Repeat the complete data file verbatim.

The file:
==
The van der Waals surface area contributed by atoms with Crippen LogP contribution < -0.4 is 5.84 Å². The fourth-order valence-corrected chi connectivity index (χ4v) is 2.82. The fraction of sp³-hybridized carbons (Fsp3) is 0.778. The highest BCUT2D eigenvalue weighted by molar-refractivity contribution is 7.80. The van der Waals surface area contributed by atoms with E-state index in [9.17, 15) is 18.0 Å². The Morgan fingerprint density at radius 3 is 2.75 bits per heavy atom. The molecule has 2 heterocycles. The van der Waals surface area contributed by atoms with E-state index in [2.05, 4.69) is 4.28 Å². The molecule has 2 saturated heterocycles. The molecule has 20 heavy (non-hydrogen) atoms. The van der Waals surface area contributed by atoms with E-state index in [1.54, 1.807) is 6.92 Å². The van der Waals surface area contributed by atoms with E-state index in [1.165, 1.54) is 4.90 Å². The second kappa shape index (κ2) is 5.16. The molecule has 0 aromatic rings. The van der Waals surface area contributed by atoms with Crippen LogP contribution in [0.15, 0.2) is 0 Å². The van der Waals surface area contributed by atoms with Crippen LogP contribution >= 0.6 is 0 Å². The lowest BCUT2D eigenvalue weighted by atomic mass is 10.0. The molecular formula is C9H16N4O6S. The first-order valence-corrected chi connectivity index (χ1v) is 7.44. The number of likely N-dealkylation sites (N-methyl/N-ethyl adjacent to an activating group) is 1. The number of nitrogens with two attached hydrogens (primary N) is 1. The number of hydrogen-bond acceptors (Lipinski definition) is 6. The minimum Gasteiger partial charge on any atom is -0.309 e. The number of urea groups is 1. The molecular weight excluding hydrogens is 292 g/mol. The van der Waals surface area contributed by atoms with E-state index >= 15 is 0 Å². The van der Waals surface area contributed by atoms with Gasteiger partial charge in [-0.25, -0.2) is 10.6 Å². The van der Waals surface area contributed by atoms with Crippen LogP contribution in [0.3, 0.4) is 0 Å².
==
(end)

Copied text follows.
The van der Waals surface area contributed by atoms with Crippen LogP contribution < -0.4 is 5.84 Å². The fourth-order valence-corrected chi connectivity index (χ4v) is 2.82. The fraction of sp³-hybridized carbons (Fsp3) is 0.778. The highest BCUT2D eigenvalue weighted by molar-refractivity contribution is 7.80. The van der Waals surface area contributed by atoms with E-state index in [9.17, 15) is 18.0 Å². The Morgan fingerprint density at radius 3 is 2.75 bits per heavy atom. The molecule has 2 heterocycles. The van der Waals surface area contributed by atoms with E-state index in [2.05, 4.69) is 4.28 Å². The molecule has 2 saturated heterocycles. The molecule has 20 heavy (non-hydrogen) atoms. The van der Waals surface area contributed by atoms with E-state index in [1.54, 1.807) is 6.92 Å². The van der Waals surface area contributed by atoms with E-state index in [1.165, 1.54) is 4.90 Å². The second kappa shape index (κ2) is 5.16. The molecule has 0 aromatic rings. The van der Waals surface area contributed by atoms with Crippen LogP contribution in [0.15, 0.2) is 0 Å². The van der Waals surface area contributed by atoms with Crippen LogP contribution >= 0.6 is 0 Å². The lowest BCUT2D eigenvalue weighted by atomic mass is 10.0. The molecular formula is C9H16N4O6S. The first-order valence-corrected chi connectivity index (χ1v) is 7.44. The number of likely N-dealkylation sites (N-methyl/N-ethyl adjacent to an activating group) is 1. The number of nitrogens with two attached hydrogens (primary N) is 1. The number of hydrogen-bond acceptors (Lipinski definition) is 6. The minimum Gasteiger partial charge on any atom is -0.309 e. The number of urea groups is 1. The molecular weight excluding hydrogens is 292 g/mol. The van der Waals surface area contributed by atoms with E-state index >= 15 is 0 Å². The van der Waals surface area contributed by atoms with Gasteiger partial charge in [-0.25, -0.2) is 10.6 Å². The van der Waals surface area contributed by atoms with Crippen LogP contribution in [0.3, 0.4) is 0 Å².